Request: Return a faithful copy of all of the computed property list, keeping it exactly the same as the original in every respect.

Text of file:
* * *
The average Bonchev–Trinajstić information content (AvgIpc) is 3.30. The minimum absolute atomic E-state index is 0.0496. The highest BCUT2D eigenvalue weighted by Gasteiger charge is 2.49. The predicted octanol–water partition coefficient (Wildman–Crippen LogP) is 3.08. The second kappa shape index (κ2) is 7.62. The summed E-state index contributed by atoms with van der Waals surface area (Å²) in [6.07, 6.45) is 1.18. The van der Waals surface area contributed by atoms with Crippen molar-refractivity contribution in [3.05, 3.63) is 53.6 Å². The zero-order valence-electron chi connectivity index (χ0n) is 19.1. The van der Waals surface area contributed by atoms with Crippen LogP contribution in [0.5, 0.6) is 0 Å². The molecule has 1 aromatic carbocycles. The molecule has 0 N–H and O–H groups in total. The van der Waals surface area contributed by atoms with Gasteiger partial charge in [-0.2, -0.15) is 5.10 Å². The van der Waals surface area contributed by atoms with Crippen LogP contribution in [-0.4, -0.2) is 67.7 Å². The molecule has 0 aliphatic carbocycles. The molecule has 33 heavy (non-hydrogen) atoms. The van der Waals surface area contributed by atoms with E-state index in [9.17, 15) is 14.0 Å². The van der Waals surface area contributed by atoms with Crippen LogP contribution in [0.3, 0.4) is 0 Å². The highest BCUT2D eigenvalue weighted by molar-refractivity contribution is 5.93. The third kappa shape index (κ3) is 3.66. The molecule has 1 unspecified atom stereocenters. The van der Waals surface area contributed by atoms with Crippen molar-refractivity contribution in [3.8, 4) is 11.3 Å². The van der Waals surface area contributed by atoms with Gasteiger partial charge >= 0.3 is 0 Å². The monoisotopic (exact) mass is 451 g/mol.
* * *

The average Bonchev–Trinajstić information content (AvgIpc) is 3.30. The minimum absolute atomic E-state index is 0.0496. The highest BCUT2D eigenvalue weighted by Gasteiger charge is 2.49. The predicted octanol–water partition coefficient (Wildman–Crippen LogP) is 3.08. The second kappa shape index (κ2) is 7.62. The summed E-state index contributed by atoms with van der Waals surface area (Å²) in [6.07, 6.45) is 1.18. The van der Waals surface area contributed by atoms with Crippen molar-refractivity contribution in [3.05, 3.63) is 53.6 Å². The zero-order valence-electron chi connectivity index (χ0n) is 19.1. The van der Waals surface area contributed by atoms with Crippen LogP contribution in [0.5, 0.6) is 0 Å². The molecule has 1 aromatic carbocycles. The molecule has 0 N–H and O–H groups in total. The van der Waals surface area contributed by atoms with Gasteiger partial charge in [-0.2, -0.15) is 5.10 Å². The van der Waals surface area contributed by atoms with Crippen LogP contribution in [-0.4, -0.2) is 67.7 Å². The molecule has 0 aliphatic carbocycles. The molecule has 33 heavy (non-hydrogen) atoms. The van der Waals surface area contributed by atoms with E-state index in [9.17, 15) is 14.0 Å². The van der Waals surface area contributed by atoms with Crippen LogP contribution in [0.3, 0.4) is 0 Å². The highest BCUT2D eigenvalue weighted by molar-refractivity contribution is 5.93. The third kappa shape index (κ3) is 3.66. The molecule has 1 unspecified atom stereocenters. The van der Waals surface area contributed by atoms with Crippen molar-refractivity contribution in [3.8, 4) is 11.3 Å². The van der Waals surface area contributed by atoms with Gasteiger partial charge >= 0.3 is 0 Å². The monoisotopic (exact) mass is 451 g/mol.